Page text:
One of my favorite questions to ask salespeople is, “How many of you know who Tenzing Norgay is?”  This is usually returned by only blank stares.  Then I ask, “Who is Sir Edmond Hillary?”  Well over half of the people will say he was the first person to climb the tallest mountain in the world; Mount Everest.  They are correct that on May 29, 1953 he was the first climber to summit Everest at 29,029 feet — and Norgay was the one who safely got him there … and back.  Tenzing Norgay was his Sherpa, and was the one who knew how to get him there and back because he lived on the mountain his entire life.

As sales professionals look at their goals or quotas for 2020 and beyond, many will feel that the task is similar to climbing Everest.  We do not have the space here to remind you of all the challenges this year brought in terms of production, and many of those hurdles will linger well beyond 1/1/21.  The good news I want to share is that you have a trusty Sherpa of your own; your pipeline.  Whether you have a sophisticated CRM, or work off a spread sheet, here you will find some simple tips to effectively use your guide to success.

Building or Rejuvenating Your Pipeline for the Climb

Some sales producers stayed very busy during Covid-19, but many others saw their sales process shut down.  If you are in the latter category, here are some tactics to get your pipeline going again:

  1. Reach back out to prospects you were working before 3/2020. Many verticals are back to work and are looking to improve their operations.  If you bring value, get back in front of those prospects.  Hopefully you have been “dripping information” to them all along.
  2. Get back with your centers of influence (COIs) and discuss how to get the efforts that work for both sides going again. Ideally, bring a couple of prospects they would be interested in.  Use LinkedIn to find people they are connected to that you are interested in.  If you are on SalesNavigator, these connections are listed by strength of the relationship.
  3. Ask your clients to give you a warm door opening to targeted prospects you know they know. Again, LinkedIn is a valuable tool.  Never ask, “Who do you know that might be interested in working with me?”
  4. Launch vertically-focused campaigns to fresh prospects. Do your homework to qualify these firms and individuals.  As above, always bring value to them in these communications; whether by priority mail (preferred) or email.  Follow-up by phone is the only way you will secure appointments today, and it will take far more touches than most salespeople are willing to make.

Managing Your Pipeline for the Climb

This is the area I see far too many salespeople struggle with.  Ask them how many prospects they have in their pipeline, and many will give you a massive number.  Ask them how robust that pipeline is and you will get more blanks stares.  What I share below is simple; but do not confuse that with easy.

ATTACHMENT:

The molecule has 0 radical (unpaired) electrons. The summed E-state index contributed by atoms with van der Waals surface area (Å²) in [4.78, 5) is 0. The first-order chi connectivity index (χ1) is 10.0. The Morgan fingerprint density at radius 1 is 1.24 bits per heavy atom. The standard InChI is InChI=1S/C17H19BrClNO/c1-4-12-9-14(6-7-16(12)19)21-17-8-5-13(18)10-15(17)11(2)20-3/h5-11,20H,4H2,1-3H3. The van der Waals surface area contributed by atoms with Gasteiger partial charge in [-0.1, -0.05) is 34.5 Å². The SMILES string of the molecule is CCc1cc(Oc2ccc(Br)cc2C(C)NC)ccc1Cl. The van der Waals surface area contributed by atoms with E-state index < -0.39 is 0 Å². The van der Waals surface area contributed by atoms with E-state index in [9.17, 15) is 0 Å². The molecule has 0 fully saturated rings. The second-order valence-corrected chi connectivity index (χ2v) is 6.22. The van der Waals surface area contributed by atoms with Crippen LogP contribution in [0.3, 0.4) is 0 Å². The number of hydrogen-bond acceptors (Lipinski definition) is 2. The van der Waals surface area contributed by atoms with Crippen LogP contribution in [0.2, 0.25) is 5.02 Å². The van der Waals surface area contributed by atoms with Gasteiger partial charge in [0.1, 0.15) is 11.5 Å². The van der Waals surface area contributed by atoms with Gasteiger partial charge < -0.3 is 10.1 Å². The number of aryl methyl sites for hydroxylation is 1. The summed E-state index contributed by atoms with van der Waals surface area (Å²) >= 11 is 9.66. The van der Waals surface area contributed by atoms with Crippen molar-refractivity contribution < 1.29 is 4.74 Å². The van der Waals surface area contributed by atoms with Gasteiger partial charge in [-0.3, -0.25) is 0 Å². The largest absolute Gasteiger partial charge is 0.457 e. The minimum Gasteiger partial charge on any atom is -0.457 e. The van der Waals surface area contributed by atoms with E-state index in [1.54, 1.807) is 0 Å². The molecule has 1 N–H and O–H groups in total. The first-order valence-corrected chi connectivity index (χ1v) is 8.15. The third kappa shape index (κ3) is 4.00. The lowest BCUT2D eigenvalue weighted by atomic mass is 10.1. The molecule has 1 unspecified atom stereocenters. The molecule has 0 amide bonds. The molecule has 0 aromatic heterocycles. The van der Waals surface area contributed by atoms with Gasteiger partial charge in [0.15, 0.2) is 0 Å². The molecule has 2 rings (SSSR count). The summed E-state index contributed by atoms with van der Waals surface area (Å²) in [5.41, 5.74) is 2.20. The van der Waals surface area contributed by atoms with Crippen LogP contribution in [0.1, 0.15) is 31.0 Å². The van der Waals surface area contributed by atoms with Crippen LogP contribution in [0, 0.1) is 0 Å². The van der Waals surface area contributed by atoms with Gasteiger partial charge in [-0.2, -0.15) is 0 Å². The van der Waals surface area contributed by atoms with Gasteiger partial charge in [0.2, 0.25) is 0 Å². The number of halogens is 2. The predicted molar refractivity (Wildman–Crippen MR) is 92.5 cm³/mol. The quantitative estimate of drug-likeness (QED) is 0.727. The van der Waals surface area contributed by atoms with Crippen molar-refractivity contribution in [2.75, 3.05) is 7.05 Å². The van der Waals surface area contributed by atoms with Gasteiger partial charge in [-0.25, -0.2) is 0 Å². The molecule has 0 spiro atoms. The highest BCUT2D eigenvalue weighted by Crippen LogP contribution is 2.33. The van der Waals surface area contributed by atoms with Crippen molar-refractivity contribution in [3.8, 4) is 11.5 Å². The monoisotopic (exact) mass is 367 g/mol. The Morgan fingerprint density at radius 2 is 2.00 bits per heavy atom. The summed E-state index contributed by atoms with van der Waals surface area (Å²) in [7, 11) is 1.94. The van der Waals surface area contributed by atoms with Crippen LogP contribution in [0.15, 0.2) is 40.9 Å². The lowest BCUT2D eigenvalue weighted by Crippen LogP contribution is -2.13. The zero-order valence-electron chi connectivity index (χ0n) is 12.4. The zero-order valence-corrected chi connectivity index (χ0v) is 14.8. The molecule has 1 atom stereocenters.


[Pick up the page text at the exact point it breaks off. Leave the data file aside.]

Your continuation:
1. Identify your pipeline categories. I recommend the following four classifications:
    1. Interest – These are prospects that you have qualified, or are in the process of qualifying. You need to protect them from other salespeople in your firm, and you need to set a calendar for contact.  You may have called them, and maybe even had a conversation, but there is no appointment.  Sales leaders should constrain this list.  I recommend about 100 to 150.
    2. Preliminaries – These are prospects you have set an appointment with, but have not had a Zoom call, met face-to-face, or had an extensive needs discovery phone conversation. My recommendation, depending on average account size, is that you aim to have at least five of these at all times.
    3. Semi-finals – Prospects in this category are those you have met with and there is a mutual desire to continue the conversations. Again, there should be at least five firms in this group at all times.
    4. Finals – With this group you have made a compelling case to win their business, and you are working out details, or waiting for their answer. You guessed it, there should be at least five here.

The mindset I always try to instill with the salespeople I work with is that prospects should be thought of in the same way your finance department looks at accounts receivables.  If bills are not paid in 30 days there is an issue, and if prospects stay in any stage but interest longer than 30 days there is an issue (depending on sales cycle).  If they are not moving forward, then move them out or back to the interest category.  Of course there are circumstances (for example prospect illness or a major organization change) that can override this time period constraint.

The View from the Peak

Climbing any mountain, let alone Everest, requires great strength and persistence.  Reaching your peak performance level also requires conditioning, strength, and yes, persistence.  One final question as you read this:  Are you enhancing and monitoring your sales pipeline weakly or weekly?  Today, more than ever, success is tied to weekly building and monitoring your path to higher elevations in your career.  Get there and you will absolutely love the view.

George Lucas, Ph.D. has been a resource to business development professionals for decades.  After a successful career in academia at both Texas A&M and the University of Memphis, he shifted his focus to training and consulting.  Among his other books, Lucas is the co-author of the New York Times, and Wall Street Journal Best Seller, The One Minute Negotiator, with Don Hutson; forward by Ken Blanchard.  He has assisted in the professional growth of sales professionals and sales leaders in multiple industries, and has conducted live and virtual sessions on six continents.